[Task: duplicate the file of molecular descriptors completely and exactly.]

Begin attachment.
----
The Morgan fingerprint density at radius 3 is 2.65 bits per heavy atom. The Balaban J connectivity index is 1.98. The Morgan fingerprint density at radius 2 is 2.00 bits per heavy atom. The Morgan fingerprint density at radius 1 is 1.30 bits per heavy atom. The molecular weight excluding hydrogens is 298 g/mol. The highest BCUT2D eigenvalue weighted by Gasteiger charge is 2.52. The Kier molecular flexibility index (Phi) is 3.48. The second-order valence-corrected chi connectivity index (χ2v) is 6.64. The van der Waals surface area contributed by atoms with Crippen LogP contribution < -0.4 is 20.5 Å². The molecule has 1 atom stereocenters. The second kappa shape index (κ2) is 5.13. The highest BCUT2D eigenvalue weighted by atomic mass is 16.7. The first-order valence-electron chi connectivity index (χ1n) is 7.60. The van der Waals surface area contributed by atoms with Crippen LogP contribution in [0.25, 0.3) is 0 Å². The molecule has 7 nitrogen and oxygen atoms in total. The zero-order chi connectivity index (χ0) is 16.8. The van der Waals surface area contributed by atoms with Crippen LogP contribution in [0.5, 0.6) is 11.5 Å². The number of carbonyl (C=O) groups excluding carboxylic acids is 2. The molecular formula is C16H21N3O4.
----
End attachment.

The Morgan fingerprint density at radius 3 is 2.65 bits per heavy atom. The Balaban J connectivity index is 1.98. The Morgan fingerprint density at radius 2 is 2.00 bits per heavy atom. The Morgan fingerprint density at radius 1 is 1.30 bits per heavy atom. The molecular weight excluding hydrogens is 298 g/mol. The highest BCUT2D eigenvalue weighted by Gasteiger charge is 2.52. The Kier molecular flexibility index (Phi) is 3.48. The second-order valence-corrected chi connectivity index (χ2v) is 6.64. The van der Waals surface area contributed by atoms with Crippen LogP contribution < -0.4 is 20.5 Å². The molecule has 1 atom stereocenters. The second kappa shape index (κ2) is 5.13. The highest BCUT2D eigenvalue weighted by atomic mass is 16.7. The first-order valence-electron chi connectivity index (χ1n) is 7.60. The van der Waals surface area contributed by atoms with Crippen LogP contribution in [0.25, 0.3) is 0 Å². The molecule has 7 nitrogen and oxygen atoms in total. The zero-order chi connectivity index (χ0) is 16.8. The van der Waals surface area contributed by atoms with Crippen LogP contribution in [0.5, 0.6) is 11.5 Å². The number of carbonyl (C=O) groups excluding carboxylic acids is 2. The molecular formula is C16H21N3O4.